Many users enjoy using on-device Android container apps to perform a variety of functions (for example, to enable multi-account usage for an app). However, the experience within these apps may not always reflect the full suite of Android safety and security features that users have come to expect. For this reason, we’ve updated our Device and Network Abuse policy to allow on-device Android container apps to continue serving users while also giving all developers the ability to opt out of on-device Android container apps through the REQUIRE_SECURE_ENV manifest flag.
Frequently asked questionsHow do I know if my app is an on-device Android container?
If your app loads third-party APKs into its own app space, and those apps reasonably execute as if they are installed in a normal Android environment due to your app intercepting and potentially proxying calls, your app is considered an on-device Android container app.
Yes, all on-device Android container apps must comply with the new policy requirements for such an environment.
An on-device Android container app proxies to other apps via intercepting or calling by requesting, sending, redirecting, or intercepting API calls to apps outside the container in order to disguise them as being within the container. On-device Android container apps cannot proxy to apps via intercepting or calling as per the new policy requirements.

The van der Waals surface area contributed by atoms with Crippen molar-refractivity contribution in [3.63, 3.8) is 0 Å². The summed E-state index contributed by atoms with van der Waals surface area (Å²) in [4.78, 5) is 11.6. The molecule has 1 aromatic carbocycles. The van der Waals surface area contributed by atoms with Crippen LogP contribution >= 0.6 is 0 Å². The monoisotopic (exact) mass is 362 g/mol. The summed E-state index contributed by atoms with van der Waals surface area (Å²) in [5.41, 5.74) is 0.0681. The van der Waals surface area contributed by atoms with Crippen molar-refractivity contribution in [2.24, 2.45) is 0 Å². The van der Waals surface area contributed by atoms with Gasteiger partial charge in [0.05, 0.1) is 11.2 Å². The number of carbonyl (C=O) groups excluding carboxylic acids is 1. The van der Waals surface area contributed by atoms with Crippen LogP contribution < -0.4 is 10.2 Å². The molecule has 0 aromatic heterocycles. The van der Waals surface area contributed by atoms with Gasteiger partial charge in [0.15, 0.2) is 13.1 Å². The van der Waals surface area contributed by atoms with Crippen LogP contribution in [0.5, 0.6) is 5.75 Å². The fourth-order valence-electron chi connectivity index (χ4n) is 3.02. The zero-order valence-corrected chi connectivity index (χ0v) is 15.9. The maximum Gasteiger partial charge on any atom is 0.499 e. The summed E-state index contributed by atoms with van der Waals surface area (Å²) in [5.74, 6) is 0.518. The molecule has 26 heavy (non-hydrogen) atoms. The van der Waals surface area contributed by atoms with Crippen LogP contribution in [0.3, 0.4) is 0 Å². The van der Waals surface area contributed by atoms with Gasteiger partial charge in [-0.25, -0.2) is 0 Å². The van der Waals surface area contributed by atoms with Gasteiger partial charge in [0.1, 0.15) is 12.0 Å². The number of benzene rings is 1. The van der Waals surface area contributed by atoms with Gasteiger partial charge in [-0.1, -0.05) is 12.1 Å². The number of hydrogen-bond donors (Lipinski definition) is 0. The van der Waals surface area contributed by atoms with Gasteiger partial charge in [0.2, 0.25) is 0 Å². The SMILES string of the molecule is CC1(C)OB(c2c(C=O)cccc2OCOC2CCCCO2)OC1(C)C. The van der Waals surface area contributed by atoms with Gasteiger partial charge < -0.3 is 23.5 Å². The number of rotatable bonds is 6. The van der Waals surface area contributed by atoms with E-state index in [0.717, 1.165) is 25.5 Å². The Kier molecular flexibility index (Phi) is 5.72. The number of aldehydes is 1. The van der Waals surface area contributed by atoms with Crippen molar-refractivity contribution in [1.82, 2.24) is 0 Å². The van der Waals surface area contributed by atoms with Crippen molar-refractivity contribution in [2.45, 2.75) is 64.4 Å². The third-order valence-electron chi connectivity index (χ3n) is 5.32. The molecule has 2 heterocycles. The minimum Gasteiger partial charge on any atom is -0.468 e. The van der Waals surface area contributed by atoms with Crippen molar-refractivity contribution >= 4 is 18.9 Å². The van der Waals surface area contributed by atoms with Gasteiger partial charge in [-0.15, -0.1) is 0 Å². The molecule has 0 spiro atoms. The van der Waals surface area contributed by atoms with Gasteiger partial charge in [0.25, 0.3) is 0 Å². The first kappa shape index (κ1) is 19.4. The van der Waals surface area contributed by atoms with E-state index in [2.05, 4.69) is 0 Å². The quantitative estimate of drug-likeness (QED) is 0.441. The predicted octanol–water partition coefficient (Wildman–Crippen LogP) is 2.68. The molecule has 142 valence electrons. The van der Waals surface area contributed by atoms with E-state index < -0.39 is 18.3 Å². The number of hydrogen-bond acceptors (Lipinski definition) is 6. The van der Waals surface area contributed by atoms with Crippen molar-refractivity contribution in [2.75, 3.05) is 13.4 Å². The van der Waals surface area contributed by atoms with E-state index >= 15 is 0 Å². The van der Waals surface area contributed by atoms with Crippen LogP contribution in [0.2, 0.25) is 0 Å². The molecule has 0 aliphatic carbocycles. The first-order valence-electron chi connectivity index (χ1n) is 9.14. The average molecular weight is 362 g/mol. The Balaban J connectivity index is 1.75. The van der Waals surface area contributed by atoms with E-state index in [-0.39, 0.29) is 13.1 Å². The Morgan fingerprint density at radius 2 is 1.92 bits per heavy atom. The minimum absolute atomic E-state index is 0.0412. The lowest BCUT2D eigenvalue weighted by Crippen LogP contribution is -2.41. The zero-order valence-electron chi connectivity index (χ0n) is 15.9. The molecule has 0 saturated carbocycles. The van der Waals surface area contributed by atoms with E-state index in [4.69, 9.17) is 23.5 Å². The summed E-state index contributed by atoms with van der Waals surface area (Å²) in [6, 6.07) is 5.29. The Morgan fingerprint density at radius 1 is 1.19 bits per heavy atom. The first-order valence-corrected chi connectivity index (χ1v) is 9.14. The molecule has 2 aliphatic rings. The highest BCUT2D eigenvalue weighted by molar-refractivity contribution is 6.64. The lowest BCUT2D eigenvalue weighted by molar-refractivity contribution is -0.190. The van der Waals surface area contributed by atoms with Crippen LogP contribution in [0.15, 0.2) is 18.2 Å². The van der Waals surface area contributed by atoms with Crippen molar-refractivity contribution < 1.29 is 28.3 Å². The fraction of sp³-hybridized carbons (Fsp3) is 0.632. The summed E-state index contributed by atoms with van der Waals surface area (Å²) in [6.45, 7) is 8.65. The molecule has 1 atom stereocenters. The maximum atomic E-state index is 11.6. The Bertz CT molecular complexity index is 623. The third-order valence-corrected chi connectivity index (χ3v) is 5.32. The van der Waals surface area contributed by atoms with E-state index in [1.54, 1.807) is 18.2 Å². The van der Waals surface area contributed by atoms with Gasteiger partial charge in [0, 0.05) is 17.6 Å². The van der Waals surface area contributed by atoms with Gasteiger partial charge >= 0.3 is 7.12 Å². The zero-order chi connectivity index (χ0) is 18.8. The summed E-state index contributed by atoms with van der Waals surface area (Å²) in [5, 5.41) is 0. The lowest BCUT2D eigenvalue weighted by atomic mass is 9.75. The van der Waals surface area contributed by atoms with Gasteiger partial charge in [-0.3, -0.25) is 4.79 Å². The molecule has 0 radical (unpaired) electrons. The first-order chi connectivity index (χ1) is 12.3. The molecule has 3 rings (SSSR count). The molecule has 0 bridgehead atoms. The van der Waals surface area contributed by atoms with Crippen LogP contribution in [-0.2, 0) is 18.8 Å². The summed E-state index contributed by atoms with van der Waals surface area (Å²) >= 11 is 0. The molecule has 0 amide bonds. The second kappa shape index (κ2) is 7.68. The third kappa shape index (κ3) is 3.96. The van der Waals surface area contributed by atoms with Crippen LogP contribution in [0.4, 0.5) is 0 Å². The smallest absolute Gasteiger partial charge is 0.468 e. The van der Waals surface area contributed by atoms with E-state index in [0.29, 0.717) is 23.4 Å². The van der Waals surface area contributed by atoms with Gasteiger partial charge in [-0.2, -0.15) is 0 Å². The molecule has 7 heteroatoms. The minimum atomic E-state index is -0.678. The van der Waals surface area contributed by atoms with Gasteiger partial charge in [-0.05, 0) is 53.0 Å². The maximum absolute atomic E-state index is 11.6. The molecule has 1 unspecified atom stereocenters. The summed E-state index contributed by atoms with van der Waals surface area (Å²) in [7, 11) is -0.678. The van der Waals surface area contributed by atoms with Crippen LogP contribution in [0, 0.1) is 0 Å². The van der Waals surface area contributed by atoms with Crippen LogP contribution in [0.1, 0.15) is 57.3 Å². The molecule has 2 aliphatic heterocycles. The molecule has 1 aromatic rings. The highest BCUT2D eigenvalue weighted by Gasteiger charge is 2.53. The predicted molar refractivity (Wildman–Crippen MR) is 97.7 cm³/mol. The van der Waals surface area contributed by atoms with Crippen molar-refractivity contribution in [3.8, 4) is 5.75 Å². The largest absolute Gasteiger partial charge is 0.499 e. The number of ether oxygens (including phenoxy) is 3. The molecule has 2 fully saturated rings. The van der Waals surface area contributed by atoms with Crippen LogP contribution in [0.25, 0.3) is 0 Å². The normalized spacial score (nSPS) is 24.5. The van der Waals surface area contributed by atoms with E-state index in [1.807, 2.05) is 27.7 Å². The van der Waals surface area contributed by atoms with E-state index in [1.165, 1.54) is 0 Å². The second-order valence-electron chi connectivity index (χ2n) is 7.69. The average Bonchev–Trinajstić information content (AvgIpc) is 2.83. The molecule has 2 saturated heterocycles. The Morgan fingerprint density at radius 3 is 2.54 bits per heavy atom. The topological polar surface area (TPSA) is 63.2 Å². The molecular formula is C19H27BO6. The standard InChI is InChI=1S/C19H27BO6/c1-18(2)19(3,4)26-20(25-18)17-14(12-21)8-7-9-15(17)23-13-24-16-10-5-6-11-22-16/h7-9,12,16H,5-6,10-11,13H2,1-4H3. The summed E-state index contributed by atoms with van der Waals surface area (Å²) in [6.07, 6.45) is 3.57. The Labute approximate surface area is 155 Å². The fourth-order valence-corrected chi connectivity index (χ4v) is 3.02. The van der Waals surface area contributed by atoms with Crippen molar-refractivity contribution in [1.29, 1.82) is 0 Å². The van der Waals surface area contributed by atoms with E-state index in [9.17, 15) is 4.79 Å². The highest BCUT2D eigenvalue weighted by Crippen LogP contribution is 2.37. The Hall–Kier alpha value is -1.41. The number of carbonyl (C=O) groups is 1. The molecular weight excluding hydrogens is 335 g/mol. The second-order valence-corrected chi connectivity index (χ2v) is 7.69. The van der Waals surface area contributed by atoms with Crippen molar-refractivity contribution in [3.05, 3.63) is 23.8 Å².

No. Enterprise apps that allow for separate work profiles and require device admin permissions to operate are not considered on-device Android container apps.
REQUIRE_SECURE_ENV is open to all app developers who don't want to operate in an on-device Android container app. We don’t have specific recommendations for whether certain types of apps should add the flag. That decision is up to you as a developer and is unique to your specific security and privacy needs.
No, there is no technical feature that prevents on-device Android container apps from loading your app, but our policy requires developers of on-device Android container apps, distributed on Google Play, to check the manifest of all apps they intend to load into their Android container. The policy also prohibits developers from loading apps that have added the
REQUIRE_SECURE_ENV flag to their manifest.
To learn more about
REQUIRE_SECURE_ENV flag, see Device and Network Abuse.